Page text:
Written by Jen Finn
State environmental officials on Tuesday announced the reopening of shellfish areas in central Barnegat Bay, but public clam beds and aquaculture lots in Raritan and southern Barnegat bays remain closed three months after superstorm Sandy.
Water quality in Barnegat Bay has actually been "quite good" since about Nov. 6 as daily sampling showed bacteria levels declining, said Larry Hajna, a spokesman for the state Department of Environmental Protection. Tests of clams themselves have continued since then, and the DEP announced it would reopen shellfish areas from the Route 37 bridge south to Oyster Creek.
But the bay's southern third, from Waretown to Tuckerton, remains closed because clam tissue samples still show bacteria levels above strict standards set by the National Shellfish Sanitation Program, a joint federal-state effort that ensures health safety in the shellfish industry.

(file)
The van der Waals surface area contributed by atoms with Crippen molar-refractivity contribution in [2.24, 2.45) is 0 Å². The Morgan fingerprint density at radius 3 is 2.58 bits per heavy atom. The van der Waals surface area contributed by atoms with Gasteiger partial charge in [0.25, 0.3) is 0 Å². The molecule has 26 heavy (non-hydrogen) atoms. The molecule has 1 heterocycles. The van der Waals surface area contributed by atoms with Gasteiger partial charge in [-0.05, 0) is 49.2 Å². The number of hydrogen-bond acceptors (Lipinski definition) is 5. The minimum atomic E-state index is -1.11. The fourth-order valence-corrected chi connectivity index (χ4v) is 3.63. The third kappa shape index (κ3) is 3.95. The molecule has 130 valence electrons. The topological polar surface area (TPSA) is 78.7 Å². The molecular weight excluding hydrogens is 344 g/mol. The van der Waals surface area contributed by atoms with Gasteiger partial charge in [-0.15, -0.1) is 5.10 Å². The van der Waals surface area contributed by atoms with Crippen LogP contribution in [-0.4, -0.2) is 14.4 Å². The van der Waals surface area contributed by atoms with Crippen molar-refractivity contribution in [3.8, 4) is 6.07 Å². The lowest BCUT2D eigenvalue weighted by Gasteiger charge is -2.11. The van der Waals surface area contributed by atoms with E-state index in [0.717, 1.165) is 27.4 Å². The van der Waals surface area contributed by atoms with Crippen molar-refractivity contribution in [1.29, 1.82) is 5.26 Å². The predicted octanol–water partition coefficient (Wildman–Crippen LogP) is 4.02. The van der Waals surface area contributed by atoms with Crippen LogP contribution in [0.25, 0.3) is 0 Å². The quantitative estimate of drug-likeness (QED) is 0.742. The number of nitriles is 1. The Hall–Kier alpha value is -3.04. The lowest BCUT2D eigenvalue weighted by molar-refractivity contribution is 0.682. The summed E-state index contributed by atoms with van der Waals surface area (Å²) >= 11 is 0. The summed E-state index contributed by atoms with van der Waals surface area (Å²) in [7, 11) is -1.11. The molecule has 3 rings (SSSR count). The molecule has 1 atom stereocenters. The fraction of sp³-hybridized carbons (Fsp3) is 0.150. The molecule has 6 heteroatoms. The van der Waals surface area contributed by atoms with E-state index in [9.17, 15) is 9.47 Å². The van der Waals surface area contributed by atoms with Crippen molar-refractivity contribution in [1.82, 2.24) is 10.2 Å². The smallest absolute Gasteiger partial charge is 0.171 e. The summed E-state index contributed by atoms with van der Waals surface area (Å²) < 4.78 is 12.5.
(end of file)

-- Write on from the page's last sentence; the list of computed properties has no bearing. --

Hajna said that does not mean pollution is coming into the bay, but that dormant clams have yet to expel what they picked up when Sandy churned bay waters and flushed pollutants off the land.
"It's really a function of time and temperature," Hajna said. "After the storm, the water temperature went to 50 degrees, and started going down."
Read the full story at the Asbury Park Press>>
The American Fisheries Society is honoring recently retired Florida Institute of Oceanography director Bill Hogarth with the Carl R. Sullivan Fishery Conservation Award — one of the nation's premier awards in fisheries science - in recognition of his long career and leadership in preserving some of the world's most threatened species, advocating for environmental protections and leading Florida's scientific response to the Deepwater Horizon oil spill.Read more ...
The Marine Stewardship Council has appointed Eric Critchlow as the new U.S. Program Director. Critchlow will be based in the MSC US headquarters in Seattle. He is a former vice president of Lusamerica Foods and has over 35 years in the seafood industry.Read more ...